Joe Madison (Courtesy photo)

Longtime political activist and host of SiriusXM’s “The Joe Madison Show,” Joe Madison has mastered the art of dealing with Russian trolls. “We were targeted by the Russians during the 2016 campaign,” he explains in an interview with LA Sentinel. “We started getting calls from all these Black folks who would try to encourage my audience not to vote. They’d say, ‘if your candidate doesn’t win the primary don’t vote. The political party that you are loyal to isn’t loyal to you, so don’t vote. The constitution doesn’t benefit you as a Black person so don’t vote.’ It was a constant barrage.”

Madison’s political instincts, well-honed over thirty plus years as an activist, told him this was a coordinated effort to prevent Blacks from voting. He instructed his staff to stop putting those calls through and his suspicions were later confirmed. “We found out that the Russians had actually hired African Americans to target social media and Black news talk programs.”

Sen. Mark Warner of Virginia visited Madison’s show to let the audience know that Russia is planning to target them again leading up to the 2020 elections. Madison stated that he hopes consumers develop a more fine-tuned sense of when they are being manipulated by entities like Russia.

During his daily four-hour long political and cultural news talk show, Madison analyzes current events during the course of any given day. In addition, he explains, “We’re activist-oriented. One of my regular lines is to ask the audience, ‘Now that we’ve talked about it, what are you gonna do about it?’”

As many conservatives as liberals call into Madison’s show and he pulls no punches (or four-letter words) in telling them exactly what he thinks of their sometimes spurious arguments. “People are calling, challenging me and at the same time, seeking information that they’re not getting elsewhere. I challenge their beliefs, not their politics. I challenge them with facts and facts win.”

One of the things Madison acknowledges needs to be done, is to make voters more aware and more ready to take action to ensure fair elections. An activist who was running the Detroit branch of the NAACP when he was only twenty-four years old,” Madison revealed he wasn’t discouraged upon hearing the results of the last Presidential election. “I never gave up hope. More people voted against Donald Trump by the millions. But, we could have done better!” He acknowledges that voter suppression via gerrymandering of Congressional districts is what allowed Donald Trump to occupy the office of president.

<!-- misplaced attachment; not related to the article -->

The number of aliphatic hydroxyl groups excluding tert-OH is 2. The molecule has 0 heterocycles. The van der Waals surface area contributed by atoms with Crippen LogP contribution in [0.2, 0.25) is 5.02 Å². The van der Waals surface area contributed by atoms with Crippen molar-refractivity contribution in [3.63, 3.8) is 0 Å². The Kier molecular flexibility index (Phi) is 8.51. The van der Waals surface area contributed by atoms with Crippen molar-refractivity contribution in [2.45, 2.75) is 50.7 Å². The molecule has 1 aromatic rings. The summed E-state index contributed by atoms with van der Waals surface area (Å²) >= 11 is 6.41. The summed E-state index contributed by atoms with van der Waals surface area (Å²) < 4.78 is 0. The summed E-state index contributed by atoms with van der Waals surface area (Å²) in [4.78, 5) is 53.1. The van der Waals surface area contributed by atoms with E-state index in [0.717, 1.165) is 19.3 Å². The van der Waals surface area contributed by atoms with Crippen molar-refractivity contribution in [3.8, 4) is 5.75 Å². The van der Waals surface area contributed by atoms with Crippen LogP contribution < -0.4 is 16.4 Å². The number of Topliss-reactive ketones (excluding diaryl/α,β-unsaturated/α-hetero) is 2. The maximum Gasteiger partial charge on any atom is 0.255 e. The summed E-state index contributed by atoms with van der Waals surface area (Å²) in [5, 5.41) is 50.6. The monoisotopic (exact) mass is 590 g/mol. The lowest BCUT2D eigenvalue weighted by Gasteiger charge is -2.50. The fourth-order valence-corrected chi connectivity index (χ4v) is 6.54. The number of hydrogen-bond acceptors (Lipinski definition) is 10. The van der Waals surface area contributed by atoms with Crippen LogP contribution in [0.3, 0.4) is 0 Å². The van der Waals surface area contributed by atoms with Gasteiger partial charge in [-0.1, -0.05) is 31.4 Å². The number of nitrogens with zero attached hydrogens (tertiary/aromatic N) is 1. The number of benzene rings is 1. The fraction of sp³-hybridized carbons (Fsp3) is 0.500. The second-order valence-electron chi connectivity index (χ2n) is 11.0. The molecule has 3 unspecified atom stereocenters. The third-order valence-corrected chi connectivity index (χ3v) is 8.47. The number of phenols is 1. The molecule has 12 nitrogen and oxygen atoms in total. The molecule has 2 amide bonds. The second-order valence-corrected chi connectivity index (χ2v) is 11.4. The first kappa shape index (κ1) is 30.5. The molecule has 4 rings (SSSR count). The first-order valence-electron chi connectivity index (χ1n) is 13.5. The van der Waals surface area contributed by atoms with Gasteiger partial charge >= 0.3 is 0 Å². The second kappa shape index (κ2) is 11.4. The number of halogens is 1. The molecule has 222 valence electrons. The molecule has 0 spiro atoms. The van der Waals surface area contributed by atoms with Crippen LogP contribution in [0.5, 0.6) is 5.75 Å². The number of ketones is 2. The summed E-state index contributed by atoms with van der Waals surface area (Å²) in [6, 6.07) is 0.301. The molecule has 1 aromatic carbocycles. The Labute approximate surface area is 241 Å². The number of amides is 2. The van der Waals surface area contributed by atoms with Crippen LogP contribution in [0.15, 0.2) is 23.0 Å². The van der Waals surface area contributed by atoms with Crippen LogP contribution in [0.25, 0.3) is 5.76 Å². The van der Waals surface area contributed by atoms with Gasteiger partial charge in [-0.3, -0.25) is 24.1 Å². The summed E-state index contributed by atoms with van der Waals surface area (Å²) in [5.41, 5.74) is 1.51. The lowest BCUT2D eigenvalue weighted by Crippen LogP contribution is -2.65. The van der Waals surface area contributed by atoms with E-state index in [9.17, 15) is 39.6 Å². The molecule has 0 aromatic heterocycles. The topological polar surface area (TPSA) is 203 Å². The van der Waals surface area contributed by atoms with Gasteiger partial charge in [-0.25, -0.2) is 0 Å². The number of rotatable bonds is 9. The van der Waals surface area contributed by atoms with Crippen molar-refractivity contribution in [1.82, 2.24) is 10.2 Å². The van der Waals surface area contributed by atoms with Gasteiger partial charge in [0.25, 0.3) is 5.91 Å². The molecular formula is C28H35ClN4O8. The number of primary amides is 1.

He admits that not enough is being done by the media to alert everyday voters about voter suppression and Russian influence on the upcoming elections regardless of the willingness of people to turn out. “We have got to develop a keener sense of how we’re being infiltrated by what is commonly known today as ‘trolls.’ They use the various outlets, particularly in the Black community, to try to convince us that voting is not important or the candidates don’t address our needs.”

“We need to quit this analysis paralysis,” Madison states,“ and start planning what our role should be.” The mainstream media, he points out, fails by focusing on the actions of Trump almost to the exclusion of everything else. “We spend too much time worrying about what he’s going to do as opposed to what we need to do. For Madison, the first step is for voters to define their own narrative away from whatever mainstream media is discussing.

Though he believes the impeachment process will ultimately be successful in bringing the truth to all Americans, he cautions, “It will not be overnight; it will be a lengthy process.”

Further, he agrees that even if Trump were to be thrown out of office today, he has already potentially done immense damage to the country by nominating over one hundred and fifty judges; only two or three of which are people of color. Madison explains, “Many of his appointed judges have admitted they don’t support landmark decisions such as Brown v. Board of Education and some have questioned the Civil Rights Amendments. Finally, they are all young and have lifetime appointments.”

The implications of this for the next generation or two are dire, but Madison is optimistic that it isn’t too late to turn the tide if we act quickly. “You must challenge the senators that have to confirm these judges,” he emphasizes.

As a blueprint for how to combat the Trump/McConnell judicial juggernaut, he cites the success of civic efforts in North Carolina to have Trump nominee Thomas Farr be denied a seat on the bench. “You had organizations like the NAACP, you had various local organizations, statewide organizations, busloads of people who came to Washington DC and lobby against this judge to the point that they weren’t able to confirm him. When people do something about it, when people get on buses, when people use the five call apps, when people email their senator, that’s how you turn this situation around.”